Borrowing a legal strategy that worked for John "Junior" Gotti, an accused killer for the mob is defending himself against murder charges in federal court by claiming he quit the Gambino organized crime family nearly a decade ago.
One-time Gotti associate John Burke realized "his so-called friends were not that at all. ... that there is nothing glamorous about the mob," defense attorney Richard Jasper said Tuesday in opening statements at Burke's trial in Brooklyn.
The defense wants to convince a jury that the 51-year-old Burke officially "withdrew" from his life of crime in 2003, around the time he was convicted in a separate state case. Prosecutors are seeking to prove that he was part of a racketeering conspiracy _ including three murders _ that began in 1980 and lasted until at least until 2008.
Prosecutors alleged that Burke used a shotgun to kill a rival in 1982, months after the man shot and wounded him. They also have accused him of participating in two gangland hits in the 1990s, including a drug dealer named Bruce Gotterup.
The first slaying "earned the defendant a valuable reputation as a killer" for the Gambinos, Assistant U.S. Attorney Whitman Knapp told jurors.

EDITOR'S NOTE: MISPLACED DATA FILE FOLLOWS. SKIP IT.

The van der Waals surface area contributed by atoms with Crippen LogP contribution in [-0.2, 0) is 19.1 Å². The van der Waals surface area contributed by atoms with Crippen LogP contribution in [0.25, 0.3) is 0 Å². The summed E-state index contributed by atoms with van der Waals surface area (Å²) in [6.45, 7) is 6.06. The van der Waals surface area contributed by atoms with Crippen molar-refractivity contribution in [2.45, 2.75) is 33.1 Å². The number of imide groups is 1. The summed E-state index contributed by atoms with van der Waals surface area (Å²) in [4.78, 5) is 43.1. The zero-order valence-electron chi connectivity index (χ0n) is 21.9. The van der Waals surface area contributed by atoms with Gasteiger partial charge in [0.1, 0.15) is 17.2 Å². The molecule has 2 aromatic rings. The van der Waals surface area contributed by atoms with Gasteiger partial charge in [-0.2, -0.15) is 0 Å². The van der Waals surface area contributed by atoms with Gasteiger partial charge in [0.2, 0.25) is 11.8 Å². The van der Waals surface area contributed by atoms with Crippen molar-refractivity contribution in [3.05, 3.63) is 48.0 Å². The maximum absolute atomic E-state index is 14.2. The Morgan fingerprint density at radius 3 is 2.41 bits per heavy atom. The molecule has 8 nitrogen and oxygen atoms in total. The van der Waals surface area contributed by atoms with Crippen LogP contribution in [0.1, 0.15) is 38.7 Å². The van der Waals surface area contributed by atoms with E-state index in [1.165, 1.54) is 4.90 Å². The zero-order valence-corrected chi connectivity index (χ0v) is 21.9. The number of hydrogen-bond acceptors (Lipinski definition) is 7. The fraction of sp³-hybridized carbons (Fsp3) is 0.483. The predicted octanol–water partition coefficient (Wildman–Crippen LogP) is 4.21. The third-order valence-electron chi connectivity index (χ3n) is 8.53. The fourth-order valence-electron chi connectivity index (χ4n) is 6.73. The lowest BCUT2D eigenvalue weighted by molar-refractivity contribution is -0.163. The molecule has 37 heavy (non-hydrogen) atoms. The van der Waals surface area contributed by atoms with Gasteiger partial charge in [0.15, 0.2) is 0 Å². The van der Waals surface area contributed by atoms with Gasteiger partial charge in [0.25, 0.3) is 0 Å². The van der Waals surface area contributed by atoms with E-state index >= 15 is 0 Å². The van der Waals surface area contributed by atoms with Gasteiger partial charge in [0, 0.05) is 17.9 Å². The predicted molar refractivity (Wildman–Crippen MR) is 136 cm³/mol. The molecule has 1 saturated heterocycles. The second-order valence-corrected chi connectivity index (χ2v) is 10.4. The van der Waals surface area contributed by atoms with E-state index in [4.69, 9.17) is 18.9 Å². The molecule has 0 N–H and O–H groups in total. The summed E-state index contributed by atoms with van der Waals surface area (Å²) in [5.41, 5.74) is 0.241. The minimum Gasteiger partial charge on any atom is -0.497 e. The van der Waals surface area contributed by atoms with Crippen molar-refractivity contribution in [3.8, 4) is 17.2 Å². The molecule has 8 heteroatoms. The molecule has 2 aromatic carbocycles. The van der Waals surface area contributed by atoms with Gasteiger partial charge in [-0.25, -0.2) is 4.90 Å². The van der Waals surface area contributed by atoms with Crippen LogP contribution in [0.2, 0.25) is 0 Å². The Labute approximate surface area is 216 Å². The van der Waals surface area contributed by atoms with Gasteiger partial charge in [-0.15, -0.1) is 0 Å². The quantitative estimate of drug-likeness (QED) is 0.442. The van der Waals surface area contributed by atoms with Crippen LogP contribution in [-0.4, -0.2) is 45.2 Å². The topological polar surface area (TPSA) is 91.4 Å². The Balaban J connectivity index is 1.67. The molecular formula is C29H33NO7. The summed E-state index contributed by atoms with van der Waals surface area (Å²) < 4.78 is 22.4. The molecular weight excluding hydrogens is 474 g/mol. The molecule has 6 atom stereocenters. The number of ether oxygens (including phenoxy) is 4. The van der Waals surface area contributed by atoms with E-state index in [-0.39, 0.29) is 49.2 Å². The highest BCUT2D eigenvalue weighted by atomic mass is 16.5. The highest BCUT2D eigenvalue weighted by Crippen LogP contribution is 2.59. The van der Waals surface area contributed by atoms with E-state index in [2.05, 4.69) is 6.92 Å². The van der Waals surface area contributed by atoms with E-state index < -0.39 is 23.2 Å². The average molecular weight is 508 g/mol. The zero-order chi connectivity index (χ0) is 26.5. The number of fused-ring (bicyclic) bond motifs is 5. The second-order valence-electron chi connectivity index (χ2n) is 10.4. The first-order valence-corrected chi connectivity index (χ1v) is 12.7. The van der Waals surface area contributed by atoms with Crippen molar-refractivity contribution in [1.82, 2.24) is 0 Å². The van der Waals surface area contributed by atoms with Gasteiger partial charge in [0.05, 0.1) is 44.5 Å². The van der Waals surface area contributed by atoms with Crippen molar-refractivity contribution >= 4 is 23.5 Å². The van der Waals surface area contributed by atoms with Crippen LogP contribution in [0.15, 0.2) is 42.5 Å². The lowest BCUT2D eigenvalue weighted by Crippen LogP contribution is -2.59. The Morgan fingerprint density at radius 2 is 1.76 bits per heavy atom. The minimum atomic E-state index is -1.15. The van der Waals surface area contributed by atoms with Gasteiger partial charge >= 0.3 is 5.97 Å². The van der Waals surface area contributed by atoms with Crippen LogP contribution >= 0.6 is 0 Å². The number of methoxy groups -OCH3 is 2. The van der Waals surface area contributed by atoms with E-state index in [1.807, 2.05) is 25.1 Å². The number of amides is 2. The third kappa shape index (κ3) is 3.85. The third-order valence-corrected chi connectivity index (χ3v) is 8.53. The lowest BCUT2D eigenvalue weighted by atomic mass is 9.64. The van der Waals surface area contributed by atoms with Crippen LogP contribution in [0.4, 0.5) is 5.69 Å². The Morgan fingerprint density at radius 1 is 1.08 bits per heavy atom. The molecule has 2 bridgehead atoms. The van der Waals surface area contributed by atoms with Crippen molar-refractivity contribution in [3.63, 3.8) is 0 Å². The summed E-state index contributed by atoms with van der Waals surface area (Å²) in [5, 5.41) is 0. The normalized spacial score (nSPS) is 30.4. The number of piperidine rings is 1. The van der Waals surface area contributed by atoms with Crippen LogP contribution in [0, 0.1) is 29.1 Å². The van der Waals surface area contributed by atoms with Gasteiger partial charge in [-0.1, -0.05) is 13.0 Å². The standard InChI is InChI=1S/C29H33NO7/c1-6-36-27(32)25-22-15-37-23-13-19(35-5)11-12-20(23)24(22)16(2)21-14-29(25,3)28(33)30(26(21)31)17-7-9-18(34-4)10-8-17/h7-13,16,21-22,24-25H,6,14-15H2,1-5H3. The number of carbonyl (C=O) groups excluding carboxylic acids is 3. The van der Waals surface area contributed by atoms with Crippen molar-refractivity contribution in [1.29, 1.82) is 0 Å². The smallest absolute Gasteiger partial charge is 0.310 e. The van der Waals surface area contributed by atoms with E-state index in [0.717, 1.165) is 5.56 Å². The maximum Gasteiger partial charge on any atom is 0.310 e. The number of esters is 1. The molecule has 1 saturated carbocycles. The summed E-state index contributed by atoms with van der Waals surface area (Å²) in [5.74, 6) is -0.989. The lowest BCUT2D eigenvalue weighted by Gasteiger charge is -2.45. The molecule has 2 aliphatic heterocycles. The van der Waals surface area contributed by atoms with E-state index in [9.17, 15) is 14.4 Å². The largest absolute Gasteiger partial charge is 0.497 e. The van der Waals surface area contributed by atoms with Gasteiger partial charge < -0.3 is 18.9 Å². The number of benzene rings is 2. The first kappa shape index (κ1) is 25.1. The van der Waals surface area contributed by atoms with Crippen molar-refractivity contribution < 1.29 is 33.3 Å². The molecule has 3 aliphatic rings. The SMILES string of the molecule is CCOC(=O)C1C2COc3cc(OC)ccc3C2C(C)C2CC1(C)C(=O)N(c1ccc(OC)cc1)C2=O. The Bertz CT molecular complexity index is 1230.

Turncoat mobsters, the prosecutor added, would testify that Burke "was a drug dealer, a robber and a killer."
In his opening, Burke's lawyer said his client "did associate with these people because he grew up with them."
The defendant also robbed drug dealers as a young mob associate to support a cocaine habit, the lawyer said. But Burke never was officially inducted in the crime family and eventually grew disillusioned, Jasper said.
Four cases in the 2000s charging Gotti with ordering the killing of Gotterup and orchestrating other violence all ended with hung juries before prosecutors gave up trying to put him behind bars. The son of the late Gambino crime family mob boss John Gotti also used the so-called withdrawal defense, claiming he left the mob for good in 1996 _ a violation of an oath swearing loyalty for life.